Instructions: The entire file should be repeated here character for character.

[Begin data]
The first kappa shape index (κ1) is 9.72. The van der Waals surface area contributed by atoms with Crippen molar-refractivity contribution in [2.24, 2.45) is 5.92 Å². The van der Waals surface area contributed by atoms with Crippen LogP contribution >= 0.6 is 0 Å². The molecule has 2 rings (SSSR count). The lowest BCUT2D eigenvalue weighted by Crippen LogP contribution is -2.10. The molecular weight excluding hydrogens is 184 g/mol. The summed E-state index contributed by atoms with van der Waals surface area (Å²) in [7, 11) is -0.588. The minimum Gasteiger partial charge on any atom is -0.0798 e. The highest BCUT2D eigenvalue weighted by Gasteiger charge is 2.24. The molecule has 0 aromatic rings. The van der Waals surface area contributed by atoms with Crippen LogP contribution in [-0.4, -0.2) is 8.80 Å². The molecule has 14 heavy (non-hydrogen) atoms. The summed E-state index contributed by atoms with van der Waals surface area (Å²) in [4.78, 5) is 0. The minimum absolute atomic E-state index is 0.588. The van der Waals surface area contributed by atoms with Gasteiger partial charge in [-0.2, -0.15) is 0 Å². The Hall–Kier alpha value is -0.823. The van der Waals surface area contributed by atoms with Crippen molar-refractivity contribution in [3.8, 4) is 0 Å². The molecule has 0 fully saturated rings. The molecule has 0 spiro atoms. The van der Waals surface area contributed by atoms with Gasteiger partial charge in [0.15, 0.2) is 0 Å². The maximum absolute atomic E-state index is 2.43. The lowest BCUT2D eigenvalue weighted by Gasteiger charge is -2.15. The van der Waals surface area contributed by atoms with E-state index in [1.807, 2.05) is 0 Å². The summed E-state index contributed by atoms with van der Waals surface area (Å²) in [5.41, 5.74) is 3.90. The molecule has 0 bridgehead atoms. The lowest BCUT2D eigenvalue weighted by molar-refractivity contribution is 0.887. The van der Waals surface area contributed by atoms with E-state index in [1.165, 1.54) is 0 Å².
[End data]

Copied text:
The first kappa shape index (κ1) is 9.72. The van der Waals surface area contributed by atoms with Crippen molar-refractivity contribution in [2.24, 2.45) is 5.92 Å². The van der Waals surface area contributed by atoms with Crippen LogP contribution >= 0.6 is 0 Å². The molecule has 2 rings (SSSR count). The lowest BCUT2D eigenvalue weighted by Crippen LogP contribution is -2.10. The molecular weight excluding hydrogens is 184 g/mol. The summed E-state index contributed by atoms with van der Waals surface area (Å²) in [7, 11) is -0.588. The minimum Gasteiger partial charge on any atom is -0.0798 e. The highest BCUT2D eigenvalue weighted by Gasteiger charge is 2.24. The molecule has 0 aromatic rings. The van der Waals surface area contributed by atoms with Crippen LogP contribution in [-0.4, -0.2) is 8.80 Å². The molecule has 14 heavy (non-hydrogen) atoms. The summed E-state index contributed by atoms with van der Waals surface area (Å²) in [4.78, 5) is 0. The minimum absolute atomic E-state index is 0.588. The van der Waals surface area contributed by atoms with Gasteiger partial charge in [-0.2, -0.15) is 0 Å². The Hall–Kier alpha value is -0.823. The van der Waals surface area contributed by atoms with Crippen molar-refractivity contribution in [3.8, 4) is 0 Å². The molecule has 0 fully saturated rings. The molecule has 0 spiro atoms. The van der Waals surface area contributed by atoms with Gasteiger partial charge in [0.15, 0.2) is 0 Å². The maximum absolute atomic E-state index is 2.43. The lowest BCUT2D eigenvalue weighted by Gasteiger charge is -2.15. The van der Waals surface area contributed by atoms with E-state index in [1.807, 2.05) is 0 Å². The summed E-state index contributed by atoms with van der Waals surface area (Å²) in [5.41, 5.74) is 3.90. The molecule has 0 bridgehead atoms. The lowest BCUT2D eigenvalue weighted by molar-refractivity contribution is 0.887. The van der Waals surface area contributed by atoms with E-state index in [1.165, 1.54) is 0 Å².